1. “I have no idea what kind of photos I want to take” – a feeling I know so well, for all it matters. But I am also convinced that if you do not stop asking yourself this question, you’ll find a way, your way, and your pictures (or your “sryle”) will evolve.
      I love what you do …
      Which reminds me: Do you know The Helsinki Bus Station Theory ( It is fun, and not altogether wrong, I think. So, stay on the bus!

      1. Thank you for the interesting input! I read the whole article – quite a lengthy read, but so encouraging! I especially liked the bus station part; it convinced me to stay on track and while I could get lost on my way, I should not head back to the beginning.

        However, I’m surprised you also ask yourself this question – your photos have such a unique style about them, it seems like you’ve figured out your style?

        1. First of all, I am glad to hear that you see an individual style in my photos. However, I think this is a rather complex question, worth discussing (which I would be more than pleased to do – here or in whichever way). As far as I understand, a photographic style might be compared to a personal handwriting.

          It might be defined by the way you do things: What you see and how you see it, what kind of equipment you prefer to use, and how you use it. Much of the way you produce a photograph evolves so that in a way it is not you who chooses a style but the style chooses you. Your interests play a crucial role in this process, as do your influences (as for me, I would be hard put to say which photographer influences me, but there is quite a list of painters I adore; and then there is music; and literature).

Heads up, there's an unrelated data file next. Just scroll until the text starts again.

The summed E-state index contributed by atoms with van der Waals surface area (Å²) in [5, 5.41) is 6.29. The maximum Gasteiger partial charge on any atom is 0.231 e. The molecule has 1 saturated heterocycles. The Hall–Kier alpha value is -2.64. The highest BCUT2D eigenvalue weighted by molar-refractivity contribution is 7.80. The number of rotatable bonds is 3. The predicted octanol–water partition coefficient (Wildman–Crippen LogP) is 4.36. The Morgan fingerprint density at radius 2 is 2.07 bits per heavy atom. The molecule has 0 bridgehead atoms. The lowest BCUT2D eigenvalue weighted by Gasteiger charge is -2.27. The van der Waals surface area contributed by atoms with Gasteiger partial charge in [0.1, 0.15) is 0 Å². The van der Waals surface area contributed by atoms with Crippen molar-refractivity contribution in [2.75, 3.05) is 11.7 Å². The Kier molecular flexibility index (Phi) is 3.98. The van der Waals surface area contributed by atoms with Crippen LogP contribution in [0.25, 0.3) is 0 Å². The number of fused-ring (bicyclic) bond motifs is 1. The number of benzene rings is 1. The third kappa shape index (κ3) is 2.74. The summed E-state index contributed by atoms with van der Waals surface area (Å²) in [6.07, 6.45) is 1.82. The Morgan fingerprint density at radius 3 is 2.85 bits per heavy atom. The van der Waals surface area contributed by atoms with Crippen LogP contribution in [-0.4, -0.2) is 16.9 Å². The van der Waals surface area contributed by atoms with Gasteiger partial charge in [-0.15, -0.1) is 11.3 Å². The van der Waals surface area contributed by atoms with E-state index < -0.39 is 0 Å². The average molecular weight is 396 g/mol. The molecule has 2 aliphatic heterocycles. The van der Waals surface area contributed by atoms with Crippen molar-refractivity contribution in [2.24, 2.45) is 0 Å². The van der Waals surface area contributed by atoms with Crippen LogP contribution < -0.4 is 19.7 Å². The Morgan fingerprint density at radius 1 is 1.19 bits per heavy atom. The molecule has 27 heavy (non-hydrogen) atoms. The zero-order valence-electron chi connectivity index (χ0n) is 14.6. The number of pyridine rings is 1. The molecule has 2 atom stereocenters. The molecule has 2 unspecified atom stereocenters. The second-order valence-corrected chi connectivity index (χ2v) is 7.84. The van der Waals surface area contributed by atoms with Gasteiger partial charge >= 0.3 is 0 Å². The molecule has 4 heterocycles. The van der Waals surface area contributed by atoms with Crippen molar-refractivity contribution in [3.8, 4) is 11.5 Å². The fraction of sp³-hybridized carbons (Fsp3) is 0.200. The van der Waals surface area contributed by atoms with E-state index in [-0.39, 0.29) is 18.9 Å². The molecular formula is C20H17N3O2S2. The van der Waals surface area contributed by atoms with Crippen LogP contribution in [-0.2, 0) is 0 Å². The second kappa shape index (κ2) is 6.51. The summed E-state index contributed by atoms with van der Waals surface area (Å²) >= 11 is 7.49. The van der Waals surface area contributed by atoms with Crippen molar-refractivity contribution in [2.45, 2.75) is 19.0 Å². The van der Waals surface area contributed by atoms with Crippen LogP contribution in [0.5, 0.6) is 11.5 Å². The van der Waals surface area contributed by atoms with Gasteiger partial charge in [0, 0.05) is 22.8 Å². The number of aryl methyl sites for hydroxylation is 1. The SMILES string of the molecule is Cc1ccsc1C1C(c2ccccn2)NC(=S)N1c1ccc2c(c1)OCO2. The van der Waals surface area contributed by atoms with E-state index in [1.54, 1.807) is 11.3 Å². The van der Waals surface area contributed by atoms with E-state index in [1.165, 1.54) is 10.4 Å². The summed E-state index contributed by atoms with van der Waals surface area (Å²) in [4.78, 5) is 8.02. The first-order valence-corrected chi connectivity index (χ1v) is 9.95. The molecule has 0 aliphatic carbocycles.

Believing that style evolves almost naturally (if you stay on the bus), I do not much worry about style.
          But I think the issue you mention – “I have no idea what kind of photos I want to take” – also touches questions like: “How much narrative do I want in my pictures? If I represent objects, what would I do that for? Is it documentation or something else? What is an abstract photograph? And if there were something like an abstract photograph, what should be its content? Everybody says light is important, but what does that mean for me? Should it be a subject in itself?”

          But, truth be told: I kind of like the pictures I take when I travel, the kind of minimalist documentary that might be the pictures of the U3 stations in Hamburg, or from a Museum. But they do not really excite me – in music, I would call the Études rather than anything else. They help me understand a lot of things, both in reality and in photography. But they are not where I want to go.

          The pictures I really care about are the compositions I take ‘off’ advertising columns (“Litfass”), of ripped-off posters, or graffiti. In my blog, they seem less popular which may be just as fine – they are what I want to make for they have the kind of appearance and depth I seek. But where do I go from that standpoint without repeating myself?

          Sorry this answer is a bit long for a comment… I hope you’ll see that for me, photography means asking lots of questions, too. I’d love to hear if this all makes sense to you – in case you are interested in this conversation. Take care!

          1. Hi Tobias, thank you for taking your time to write this elaborate comment! I had to read it several times and think about it for a while since it asks very complex questions and I’m not sure if I can answer them/if I’ve fully grasped the concepts you talk about.